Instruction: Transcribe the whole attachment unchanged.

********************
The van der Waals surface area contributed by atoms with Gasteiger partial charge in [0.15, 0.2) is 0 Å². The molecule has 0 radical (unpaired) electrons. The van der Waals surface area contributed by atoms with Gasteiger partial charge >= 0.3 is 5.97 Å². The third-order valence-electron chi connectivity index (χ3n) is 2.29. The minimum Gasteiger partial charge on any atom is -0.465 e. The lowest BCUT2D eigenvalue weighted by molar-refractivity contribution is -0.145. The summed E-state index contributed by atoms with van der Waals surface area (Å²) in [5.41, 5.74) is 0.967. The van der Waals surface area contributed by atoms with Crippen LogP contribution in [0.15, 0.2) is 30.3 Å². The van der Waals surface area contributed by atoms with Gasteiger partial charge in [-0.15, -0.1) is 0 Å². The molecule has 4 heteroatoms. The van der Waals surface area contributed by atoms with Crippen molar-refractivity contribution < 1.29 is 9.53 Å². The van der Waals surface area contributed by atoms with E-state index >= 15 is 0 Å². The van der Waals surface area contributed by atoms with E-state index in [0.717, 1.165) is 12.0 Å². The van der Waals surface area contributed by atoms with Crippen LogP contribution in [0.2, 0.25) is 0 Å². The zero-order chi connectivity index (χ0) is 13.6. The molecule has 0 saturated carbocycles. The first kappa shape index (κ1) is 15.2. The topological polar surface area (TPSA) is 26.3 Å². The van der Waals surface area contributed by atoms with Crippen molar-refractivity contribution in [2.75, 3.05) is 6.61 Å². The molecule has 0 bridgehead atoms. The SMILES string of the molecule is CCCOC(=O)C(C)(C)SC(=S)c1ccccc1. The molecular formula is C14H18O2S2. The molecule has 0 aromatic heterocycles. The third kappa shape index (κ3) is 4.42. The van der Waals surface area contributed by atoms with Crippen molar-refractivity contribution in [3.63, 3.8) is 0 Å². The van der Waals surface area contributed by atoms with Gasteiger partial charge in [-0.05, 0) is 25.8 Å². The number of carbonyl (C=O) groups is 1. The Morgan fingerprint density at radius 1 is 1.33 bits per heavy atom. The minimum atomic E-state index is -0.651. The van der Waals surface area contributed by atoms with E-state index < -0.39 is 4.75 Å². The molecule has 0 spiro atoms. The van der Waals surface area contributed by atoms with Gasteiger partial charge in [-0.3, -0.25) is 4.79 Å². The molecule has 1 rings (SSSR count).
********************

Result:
The van der Waals surface area contributed by atoms with Gasteiger partial charge in [0.15, 0.2) is 0 Å². The molecule has 0 radical (unpaired) electrons. The van der Waals surface area contributed by atoms with Gasteiger partial charge >= 0.3 is 5.97 Å². The third-order valence-electron chi connectivity index (χ3n) is 2.29. The minimum Gasteiger partial charge on any atom is -0.465 e. The lowest BCUT2D eigenvalue weighted by molar-refractivity contribution is -0.145. The summed E-state index contributed by atoms with van der Waals surface area (Å²) in [5.41, 5.74) is 0.967. The van der Waals surface area contributed by atoms with Crippen LogP contribution in [0.15, 0.2) is 30.3 Å². The van der Waals surface area contributed by atoms with Gasteiger partial charge in [-0.15, -0.1) is 0 Å². The molecule has 4 heteroatoms. The van der Waals surface area contributed by atoms with Crippen molar-refractivity contribution < 1.29 is 9.53 Å². The van der Waals surface area contributed by atoms with E-state index >= 15 is 0 Å². The van der Waals surface area contributed by atoms with E-state index in [0.717, 1.165) is 12.0 Å². The van der Waals surface area contributed by atoms with Crippen LogP contribution in [0.2, 0.25) is 0 Å². The zero-order chi connectivity index (χ0) is 13.6. The molecule has 0 saturated carbocycles. The first kappa shape index (κ1) is 15.2. The topological polar surface area (TPSA) is 26.3 Å². The van der Waals surface area contributed by atoms with Crippen molar-refractivity contribution in [2.75, 3.05) is 6.61 Å². The molecule has 0 bridgehead atoms. The SMILES string of the molecule is CCCOC(=O)C(C)(C)SC(=S)c1ccccc1. The molecular formula is C14H18O2S2. The molecule has 0 aromatic heterocycles. The third kappa shape index (κ3) is 4.42. The van der Waals surface area contributed by atoms with Crippen molar-refractivity contribution in [3.63, 3.8) is 0 Å². The van der Waals surface area contributed by atoms with Gasteiger partial charge in [-0.05, 0) is 25.8 Å². The number of carbonyl (C=O) groups is 1. The Morgan fingerprint density at radius 1 is 1.33 bits per heavy atom. The minimum atomic E-state index is -0.651. The van der Waals surface area contributed by atoms with E-state index < -0.39 is 4.75 Å². The molecule has 0 spiro atoms. The van der Waals surface area contributed by atoms with Gasteiger partial charge in [-0.3, -0.25) is 4.79 Å². The molecule has 1 rings (SSSR count).